I admit it; I have a soft spot for cats; big and small; wild and domestic. This week’s blog posts are dedicated to these furry fireballs. Today I am reviewing the first three, in a series of four, written by some of my favourite children’s books authors. Julie Andrews Edwards wrote Little Bo and Little Bo in France, alone, and was joined by her daughter and co-author of many stories, Emma Walton Hamilton, for the third in the series, Little Bo in Italy. The fourth book, Little Bo in London, is due out, I believe, later this year –I can’t wait. I am sneakily including these as # 34-36 in the Read to Me Picture Book Challenge, but really, though the physical size of picture books, they are chapter books, that will be read by and to children of 7-11. (again and again). The books are around 100 pages long so require a decent attention span from a listener, but the stories are so endearing, that one is hooked in with ease.
Little Bo by Julie Andrews Edwards, illustrated by Henry Cole.
Our story begins with a champion Persian giving birth to six kittens, which are clearly not purebred. The mother, Sarabande, comes up with names for the first five, but leaves the runt to be named by their alley-cat father; thus Boadicea, or Little Bo, is christened. Crisis strikes early in the plot when Sarabande’s mistress orders the butler to dispose of the kittens at the pet shop. Discovering that the pet shop is unwilling to take any of the kittens, the reader is confronted with all their lives immediately put in jeopardy. The six siblings realize the only hope is to run in different directions and thus Little Bo finds herself losing her family and fearfully lost on a snowy winter’s night. The story is full of adventure and friendship. Bo’s first bit of luck is encountering a young, gentle, first mate, Billy, with whom she immediately creates a strong bond. Billie, not knowing the kitten’s real name, calls her Bonnie, or Bo for short. The pair set off for a sea adventure with Bo as a stowaway, dealing with several hazards along the way. The cadence of Julie’s penmanship gives a lilting and gentle feel to the text, making Little Bo a joy to read aloud. Henry Cole’s, jaunty, coloured illustrations of animals and humans, are on nearly every page, also adding to the readability of the book. There is a charming old worldliness to the text and illustrations where the good characters are good, and the bad, wonderfully rotten.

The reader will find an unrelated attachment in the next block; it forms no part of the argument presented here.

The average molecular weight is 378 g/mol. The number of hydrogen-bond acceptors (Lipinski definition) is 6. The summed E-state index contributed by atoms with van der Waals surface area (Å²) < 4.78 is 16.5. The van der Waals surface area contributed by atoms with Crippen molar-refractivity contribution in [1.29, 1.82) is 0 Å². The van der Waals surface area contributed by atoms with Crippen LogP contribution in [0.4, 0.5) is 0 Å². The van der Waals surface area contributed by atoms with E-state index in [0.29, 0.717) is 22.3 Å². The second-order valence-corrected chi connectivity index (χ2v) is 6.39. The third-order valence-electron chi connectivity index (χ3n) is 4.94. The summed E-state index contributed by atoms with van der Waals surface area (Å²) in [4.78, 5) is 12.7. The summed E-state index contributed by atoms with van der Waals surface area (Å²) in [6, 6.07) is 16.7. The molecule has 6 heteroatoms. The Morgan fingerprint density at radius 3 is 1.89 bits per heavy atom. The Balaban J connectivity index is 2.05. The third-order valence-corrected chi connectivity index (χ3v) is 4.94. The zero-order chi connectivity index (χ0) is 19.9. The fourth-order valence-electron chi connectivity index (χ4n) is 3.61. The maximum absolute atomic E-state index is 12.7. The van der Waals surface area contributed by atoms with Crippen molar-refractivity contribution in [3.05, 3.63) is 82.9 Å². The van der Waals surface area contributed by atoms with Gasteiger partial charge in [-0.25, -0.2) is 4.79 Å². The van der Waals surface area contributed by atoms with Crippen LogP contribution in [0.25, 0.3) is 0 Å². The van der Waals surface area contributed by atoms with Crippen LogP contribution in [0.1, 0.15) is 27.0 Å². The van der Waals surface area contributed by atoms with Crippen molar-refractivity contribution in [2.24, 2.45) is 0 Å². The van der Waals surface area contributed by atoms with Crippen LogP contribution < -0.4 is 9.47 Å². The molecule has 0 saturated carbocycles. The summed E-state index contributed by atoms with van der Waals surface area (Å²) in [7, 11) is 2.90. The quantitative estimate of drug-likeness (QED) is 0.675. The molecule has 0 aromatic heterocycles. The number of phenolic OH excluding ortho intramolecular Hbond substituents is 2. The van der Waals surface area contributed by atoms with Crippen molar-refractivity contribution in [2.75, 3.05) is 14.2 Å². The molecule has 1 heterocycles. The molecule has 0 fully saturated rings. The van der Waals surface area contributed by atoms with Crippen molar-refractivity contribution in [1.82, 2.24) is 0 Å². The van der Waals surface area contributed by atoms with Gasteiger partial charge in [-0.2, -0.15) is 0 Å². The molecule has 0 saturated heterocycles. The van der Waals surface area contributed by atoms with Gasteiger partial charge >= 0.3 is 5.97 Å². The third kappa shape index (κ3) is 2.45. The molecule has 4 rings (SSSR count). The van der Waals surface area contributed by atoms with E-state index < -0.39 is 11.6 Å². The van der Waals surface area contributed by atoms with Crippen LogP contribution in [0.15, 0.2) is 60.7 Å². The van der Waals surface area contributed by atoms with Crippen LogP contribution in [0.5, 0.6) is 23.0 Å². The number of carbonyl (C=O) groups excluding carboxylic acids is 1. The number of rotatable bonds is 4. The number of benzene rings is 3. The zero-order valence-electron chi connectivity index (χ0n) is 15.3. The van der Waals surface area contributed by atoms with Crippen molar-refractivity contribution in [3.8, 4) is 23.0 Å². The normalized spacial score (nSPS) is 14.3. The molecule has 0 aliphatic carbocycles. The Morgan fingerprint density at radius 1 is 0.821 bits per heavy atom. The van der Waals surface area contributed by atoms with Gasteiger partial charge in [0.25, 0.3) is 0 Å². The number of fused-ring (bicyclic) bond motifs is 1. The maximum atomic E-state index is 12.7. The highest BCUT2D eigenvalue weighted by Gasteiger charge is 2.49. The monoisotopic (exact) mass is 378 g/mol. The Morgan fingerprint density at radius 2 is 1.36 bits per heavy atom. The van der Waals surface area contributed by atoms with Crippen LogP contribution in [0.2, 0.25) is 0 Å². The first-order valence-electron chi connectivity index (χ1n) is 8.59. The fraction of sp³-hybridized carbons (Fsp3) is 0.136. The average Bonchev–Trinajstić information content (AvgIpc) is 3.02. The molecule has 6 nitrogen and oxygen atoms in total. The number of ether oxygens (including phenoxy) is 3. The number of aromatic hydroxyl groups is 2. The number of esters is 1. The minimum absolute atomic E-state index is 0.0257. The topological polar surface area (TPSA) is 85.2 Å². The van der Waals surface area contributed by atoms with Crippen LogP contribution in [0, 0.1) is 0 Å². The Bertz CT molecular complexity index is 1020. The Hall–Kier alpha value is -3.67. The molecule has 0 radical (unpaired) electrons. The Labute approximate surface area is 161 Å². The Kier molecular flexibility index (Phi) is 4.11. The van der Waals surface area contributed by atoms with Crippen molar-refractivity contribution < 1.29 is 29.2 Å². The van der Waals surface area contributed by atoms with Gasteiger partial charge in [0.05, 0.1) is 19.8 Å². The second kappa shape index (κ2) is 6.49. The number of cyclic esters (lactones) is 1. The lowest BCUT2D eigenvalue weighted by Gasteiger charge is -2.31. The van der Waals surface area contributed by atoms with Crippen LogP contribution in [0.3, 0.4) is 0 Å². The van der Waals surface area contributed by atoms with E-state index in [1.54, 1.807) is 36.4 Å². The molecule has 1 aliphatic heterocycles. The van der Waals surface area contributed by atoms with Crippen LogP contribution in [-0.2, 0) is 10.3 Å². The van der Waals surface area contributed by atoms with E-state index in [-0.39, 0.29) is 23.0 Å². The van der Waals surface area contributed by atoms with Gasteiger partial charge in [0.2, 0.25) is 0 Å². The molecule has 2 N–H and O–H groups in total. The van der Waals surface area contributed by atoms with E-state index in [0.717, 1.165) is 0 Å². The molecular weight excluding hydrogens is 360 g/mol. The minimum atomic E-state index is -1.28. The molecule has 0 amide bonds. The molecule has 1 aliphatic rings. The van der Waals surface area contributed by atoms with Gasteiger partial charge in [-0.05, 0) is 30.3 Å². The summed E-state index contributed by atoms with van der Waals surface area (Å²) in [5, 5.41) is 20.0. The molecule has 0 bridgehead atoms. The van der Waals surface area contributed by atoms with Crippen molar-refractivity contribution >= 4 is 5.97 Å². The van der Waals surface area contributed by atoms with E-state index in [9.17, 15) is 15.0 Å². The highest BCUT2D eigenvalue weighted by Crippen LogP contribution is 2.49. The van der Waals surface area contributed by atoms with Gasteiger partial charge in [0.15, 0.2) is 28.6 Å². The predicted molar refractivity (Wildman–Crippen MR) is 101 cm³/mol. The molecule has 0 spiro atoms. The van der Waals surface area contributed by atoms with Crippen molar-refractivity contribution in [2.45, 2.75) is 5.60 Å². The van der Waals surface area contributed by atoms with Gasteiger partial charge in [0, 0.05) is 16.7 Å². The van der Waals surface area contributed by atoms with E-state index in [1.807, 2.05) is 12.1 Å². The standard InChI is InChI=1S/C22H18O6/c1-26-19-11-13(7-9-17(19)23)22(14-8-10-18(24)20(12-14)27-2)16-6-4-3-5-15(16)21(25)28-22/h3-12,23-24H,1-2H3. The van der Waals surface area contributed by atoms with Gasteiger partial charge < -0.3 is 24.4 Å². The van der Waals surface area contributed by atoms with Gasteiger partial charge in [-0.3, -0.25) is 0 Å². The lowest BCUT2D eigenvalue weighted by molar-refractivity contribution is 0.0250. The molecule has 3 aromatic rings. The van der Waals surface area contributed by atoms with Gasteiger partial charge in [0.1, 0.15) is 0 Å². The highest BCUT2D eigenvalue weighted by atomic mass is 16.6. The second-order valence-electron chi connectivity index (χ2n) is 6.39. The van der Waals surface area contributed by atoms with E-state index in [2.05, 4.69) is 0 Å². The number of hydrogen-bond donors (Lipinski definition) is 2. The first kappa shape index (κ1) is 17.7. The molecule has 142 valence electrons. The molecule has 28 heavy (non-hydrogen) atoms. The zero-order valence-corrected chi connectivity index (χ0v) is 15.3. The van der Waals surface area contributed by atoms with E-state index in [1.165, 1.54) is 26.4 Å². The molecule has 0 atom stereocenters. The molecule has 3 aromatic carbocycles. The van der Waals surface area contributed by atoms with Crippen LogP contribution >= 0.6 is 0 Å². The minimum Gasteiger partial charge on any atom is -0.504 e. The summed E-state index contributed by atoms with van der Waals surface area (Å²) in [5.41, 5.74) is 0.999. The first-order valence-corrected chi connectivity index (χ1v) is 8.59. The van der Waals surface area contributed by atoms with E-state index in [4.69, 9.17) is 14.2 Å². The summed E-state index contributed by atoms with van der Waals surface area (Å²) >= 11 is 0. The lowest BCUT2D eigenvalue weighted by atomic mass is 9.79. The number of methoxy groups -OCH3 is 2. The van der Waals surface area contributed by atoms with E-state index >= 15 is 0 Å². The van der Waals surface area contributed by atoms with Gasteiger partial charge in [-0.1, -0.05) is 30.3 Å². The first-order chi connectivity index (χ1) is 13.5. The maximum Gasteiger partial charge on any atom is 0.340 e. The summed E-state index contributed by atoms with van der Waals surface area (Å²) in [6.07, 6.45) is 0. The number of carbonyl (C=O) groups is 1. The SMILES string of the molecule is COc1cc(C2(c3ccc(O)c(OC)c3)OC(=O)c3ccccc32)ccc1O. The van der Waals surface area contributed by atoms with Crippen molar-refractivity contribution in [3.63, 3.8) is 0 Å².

Little Bo in France by Julie Andrews Edwards, Illustrated by Henry Cole.